Paki S. Wright :
Common Dreams, March 9, 2002
Ground-breaking New Book on Nonviolence is Selling Like Hotcakes
Is There No Other Way? The Search for a Nonviolent Future
Michael N. Nagler's ground-breaking
new book, Is There No Other Way? The Search for a Nonviolent Future,
is selling like hotcakes from what I hear. Small wonder. Professor Nagler's
work was published last year, but in the aftermath of 9-11 will surely
come to be seen as a seminal work in understanding the causes of violence
and the sorely-needed application of nonviolence -- which is not the same
For starters, let's get over the prevailing modern assumption that waging peace is somehow wimpy or unworkable. Prof. Nagler (UC Berkeley Emeritus) challenges us to really understand nonviolence, as Gandhi meant it to be employed. It is not "passive resistance."
Neither is it nonviolence-unless-that-doesn't-work-and-then-we'll-go-back-to-being-violent-again.
It is a morally-compelling, wondrously effective way of responding to violent
force, not without its concommitent dangers, but then as Nagler says, "Nonviolence
is dangerous, but not as dangerous as violence."
Would that everyone in the Middle East had a copy of this book, they might be able to see that nonviolence is the only way out of escalating violence. The marvel is that we now have a choice between the two modes of action. Calling it by different names, the Quakers adhered to it, Gandhi perfected it, and Martin Luther King, Jr. used it to great advantage during the Civil Rights movement; countless other people and groups are now carrying it forward into our new century, where it may be the brightest ray of hope there is in an otherwise dark and gloomy forecast of a violent, militaristic, and authoritarian future, the beginnings of which are already in place.
Since my novel about an adolescent
would-be suicide is coming out this May, I was struck by Nagler's ideas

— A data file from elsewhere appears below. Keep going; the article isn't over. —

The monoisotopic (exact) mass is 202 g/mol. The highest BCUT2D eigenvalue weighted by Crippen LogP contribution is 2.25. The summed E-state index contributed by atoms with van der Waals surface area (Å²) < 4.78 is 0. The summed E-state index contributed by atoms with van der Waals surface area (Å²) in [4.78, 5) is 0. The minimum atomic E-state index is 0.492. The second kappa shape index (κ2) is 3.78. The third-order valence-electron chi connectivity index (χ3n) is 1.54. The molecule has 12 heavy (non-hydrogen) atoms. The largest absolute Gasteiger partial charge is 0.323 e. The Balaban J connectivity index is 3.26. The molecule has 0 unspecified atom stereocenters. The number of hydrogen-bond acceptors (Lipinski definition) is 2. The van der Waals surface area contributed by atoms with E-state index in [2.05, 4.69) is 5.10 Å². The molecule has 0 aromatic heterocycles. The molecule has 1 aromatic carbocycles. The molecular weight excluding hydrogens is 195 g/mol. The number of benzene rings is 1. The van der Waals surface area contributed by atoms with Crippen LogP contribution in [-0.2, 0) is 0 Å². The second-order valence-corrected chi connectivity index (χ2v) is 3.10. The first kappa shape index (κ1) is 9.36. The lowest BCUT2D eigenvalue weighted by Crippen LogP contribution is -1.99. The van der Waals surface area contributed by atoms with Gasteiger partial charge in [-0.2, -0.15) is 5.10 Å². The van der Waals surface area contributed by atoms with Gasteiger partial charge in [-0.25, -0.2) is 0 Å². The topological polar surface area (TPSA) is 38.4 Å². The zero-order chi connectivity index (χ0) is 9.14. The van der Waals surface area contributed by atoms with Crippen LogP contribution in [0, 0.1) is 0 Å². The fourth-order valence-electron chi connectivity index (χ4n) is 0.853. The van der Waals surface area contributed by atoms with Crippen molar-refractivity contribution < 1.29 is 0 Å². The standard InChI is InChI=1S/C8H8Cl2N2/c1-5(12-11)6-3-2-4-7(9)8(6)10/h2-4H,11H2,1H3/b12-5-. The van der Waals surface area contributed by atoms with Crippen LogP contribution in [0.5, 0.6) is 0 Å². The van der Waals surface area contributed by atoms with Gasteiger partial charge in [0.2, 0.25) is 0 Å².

about why, in a land of freedom and plenty, increasing numbers of adolescents,
at increasingly younger ages, are feeling the need to end their lives.
While there are many layers to such a complex issue, one thing is obvious,
says Nagler: "The reason a young person ends his or her life . . . is because
life has lost its meaning for them -- they cannot imagine a future with
any hope or purpose."
What's the tie-in between suicidal young people and our war-based world? I think bright, sensitive young people who have given up on life are the canaries in the gold mine. With everything in the world to live for, why are they choosing to check out? Could it be that the endless violence, trivialization and denigration of life all around them causes them to lose faith in the future -- or at least one they want to participate in?
This is where nonviolence comes in, as an alternative way of thinking and living. Nonviolence isn't just a negation of violence, it's an active embracing of peace in all its forms, a refusal to accept less than the bravest and best we can be, as for example with the Human Shield Project in Israel. In short, it's a calling, to our highest aims as collective, collaborative, and cooperative human beings, an ideal young people desperately need in our time.
Though sometimes it seems our culture
is presently sinking in a sea of negativity, there actually is more reason
for hope now than at any time in our history. We are fortunate to have
a humanitarian like Michael Nagler in our backyard. I urge anyone interested
in the future of the human race to read his book. Its principles may just
be the saving of us.
Paki Wright was born in NYC but is a 30-year resident of Northern California, Paki's work has appeared in The New York Times Book Review, among other venues. Her novel about growing up Reichian during the McCarthy era, "The All Souls' Waiting Room," will be published this May.